(OK, again, without typos..)

Thursday, July 13, 2006 7:57:00 PM

St Jude said...

Ooh de ja vous, your day feels a little like an echo of one of my days from long ago. Just remember to take some time for yourself.

Sorry I am a Grandma, just can't get out of that mode sometimes.

Friday, July 14, 2006 9:30:00 PM

doris said...

Chandira Thanks! I spoke to my brother last night, and he seems to moving towards doing something but is still not there yet.

St Jude It has been a strange few days really. I just visited your blog - wonderful stuff! I loved your story about the false teeth :-D

Saturday, July 15, 2006 11:13:00 AM

Ghone said...

You missed off making sure you to post to your blog!

Saturday, July 15, 2006 1:13:00 PM

Gerald Ford said...

"Trying to get work done, more deadlines...."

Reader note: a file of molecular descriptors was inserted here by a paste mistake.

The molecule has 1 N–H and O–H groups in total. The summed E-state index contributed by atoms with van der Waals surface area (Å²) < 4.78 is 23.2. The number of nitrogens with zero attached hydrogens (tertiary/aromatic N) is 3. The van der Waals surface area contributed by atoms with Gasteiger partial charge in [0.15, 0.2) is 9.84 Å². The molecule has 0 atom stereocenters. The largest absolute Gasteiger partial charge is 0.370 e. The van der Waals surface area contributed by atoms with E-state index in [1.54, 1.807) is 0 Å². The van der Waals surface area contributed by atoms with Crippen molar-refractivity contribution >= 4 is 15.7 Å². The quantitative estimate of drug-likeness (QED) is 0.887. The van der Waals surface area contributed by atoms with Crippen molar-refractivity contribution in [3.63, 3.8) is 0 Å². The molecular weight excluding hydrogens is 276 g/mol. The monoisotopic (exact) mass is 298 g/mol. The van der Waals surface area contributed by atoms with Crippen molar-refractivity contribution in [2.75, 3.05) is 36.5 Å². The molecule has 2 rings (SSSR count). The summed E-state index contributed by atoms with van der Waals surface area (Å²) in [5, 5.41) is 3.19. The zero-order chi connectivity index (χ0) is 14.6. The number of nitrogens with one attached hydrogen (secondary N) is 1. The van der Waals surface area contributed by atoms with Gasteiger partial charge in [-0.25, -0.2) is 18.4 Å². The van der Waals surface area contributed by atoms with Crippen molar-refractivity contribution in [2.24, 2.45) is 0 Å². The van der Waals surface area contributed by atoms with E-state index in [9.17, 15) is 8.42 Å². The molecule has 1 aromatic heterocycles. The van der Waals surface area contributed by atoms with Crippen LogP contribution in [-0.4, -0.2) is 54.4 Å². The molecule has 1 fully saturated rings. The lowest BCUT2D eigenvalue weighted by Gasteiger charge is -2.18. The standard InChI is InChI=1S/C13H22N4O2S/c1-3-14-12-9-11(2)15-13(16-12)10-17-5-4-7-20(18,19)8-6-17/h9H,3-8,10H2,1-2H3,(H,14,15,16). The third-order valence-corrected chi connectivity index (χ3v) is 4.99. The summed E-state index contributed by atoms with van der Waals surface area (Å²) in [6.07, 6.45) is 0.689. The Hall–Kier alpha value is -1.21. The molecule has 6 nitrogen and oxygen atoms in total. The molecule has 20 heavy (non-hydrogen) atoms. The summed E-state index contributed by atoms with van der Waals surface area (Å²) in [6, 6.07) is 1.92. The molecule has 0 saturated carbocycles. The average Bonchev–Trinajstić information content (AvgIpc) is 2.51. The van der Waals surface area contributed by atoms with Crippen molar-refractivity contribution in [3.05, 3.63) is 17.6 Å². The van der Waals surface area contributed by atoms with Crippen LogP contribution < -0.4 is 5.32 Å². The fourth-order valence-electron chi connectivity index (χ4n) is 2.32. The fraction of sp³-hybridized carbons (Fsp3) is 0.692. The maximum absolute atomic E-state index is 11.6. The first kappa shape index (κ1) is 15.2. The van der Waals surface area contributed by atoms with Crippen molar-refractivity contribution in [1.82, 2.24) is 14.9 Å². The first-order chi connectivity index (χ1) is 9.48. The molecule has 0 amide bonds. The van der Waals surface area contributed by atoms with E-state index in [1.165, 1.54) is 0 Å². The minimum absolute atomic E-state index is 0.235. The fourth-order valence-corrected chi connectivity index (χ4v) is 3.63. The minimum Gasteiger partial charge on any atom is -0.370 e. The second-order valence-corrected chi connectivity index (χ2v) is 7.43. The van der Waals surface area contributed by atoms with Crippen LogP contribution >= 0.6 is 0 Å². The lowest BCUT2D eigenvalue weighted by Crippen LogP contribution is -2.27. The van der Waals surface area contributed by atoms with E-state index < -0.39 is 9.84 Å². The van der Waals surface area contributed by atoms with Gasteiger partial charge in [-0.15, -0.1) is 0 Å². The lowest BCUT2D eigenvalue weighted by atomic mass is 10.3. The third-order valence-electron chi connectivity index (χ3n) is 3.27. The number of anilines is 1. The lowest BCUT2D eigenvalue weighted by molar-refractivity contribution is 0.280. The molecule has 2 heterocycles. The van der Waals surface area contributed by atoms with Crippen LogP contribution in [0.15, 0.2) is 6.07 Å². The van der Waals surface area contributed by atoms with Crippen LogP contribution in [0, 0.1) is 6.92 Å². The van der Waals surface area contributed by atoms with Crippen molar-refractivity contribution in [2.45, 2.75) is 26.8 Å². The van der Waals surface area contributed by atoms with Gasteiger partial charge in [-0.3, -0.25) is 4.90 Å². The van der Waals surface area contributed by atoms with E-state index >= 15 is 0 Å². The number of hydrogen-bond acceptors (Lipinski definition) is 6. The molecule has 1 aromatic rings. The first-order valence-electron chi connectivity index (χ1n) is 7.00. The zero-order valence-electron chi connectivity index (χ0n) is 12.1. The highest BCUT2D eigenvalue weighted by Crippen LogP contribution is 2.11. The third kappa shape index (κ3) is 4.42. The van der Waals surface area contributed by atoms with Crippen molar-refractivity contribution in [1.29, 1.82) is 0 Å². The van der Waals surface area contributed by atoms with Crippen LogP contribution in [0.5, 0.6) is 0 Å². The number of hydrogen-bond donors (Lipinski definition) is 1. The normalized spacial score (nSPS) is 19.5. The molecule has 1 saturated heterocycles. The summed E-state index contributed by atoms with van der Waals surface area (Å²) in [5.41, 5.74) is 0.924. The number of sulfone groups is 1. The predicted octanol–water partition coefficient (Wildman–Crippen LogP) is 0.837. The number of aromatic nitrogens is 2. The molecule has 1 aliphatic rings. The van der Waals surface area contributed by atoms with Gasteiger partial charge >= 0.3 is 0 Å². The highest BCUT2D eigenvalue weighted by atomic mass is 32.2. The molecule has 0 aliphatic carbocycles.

Don't bother. I tried that today, Saturday, and ended up playing computer games for 3 hours. Better to keep the ol' expectations low. ;p

Saturday, July 15, 2006 8:03:00 PM

MrsDoF said...

Do we get to see a picture of the flowers and teddy?
I need a bit of vicarious cheering up meself!

Kudos to your brother.
Mental attitude is half the battle.
I know. I have another 58 pounds to walk off.
~~love and Huggs, Diane

Sunday, July 16, 2006 12:52:00 AM


No titillating tidbits
nor tantalising morsels

No nocturnal meanderings
nor knowledgeable quirks

No grinding observations
nor twinkling witticisms

Nowt to tout
Too tired to spout

Friday, 7 July 2006


Over the last 18 hours I've been searching through all my photographs to find all and any of my girlfriend who will be having her 50th birthday in a few weeks. We have been firm friends since I was 16 and have shared our lives over the years. She lives in Germany so we only meet up maybe annually but we have met up enough to have many memories. I'm going to scan the photos and make a montage or a photo story book. Not quite sure but need to pull my finger out because I'm off to Germany at the end of the month to surprise her. She has no idea I am coming over for her birthday!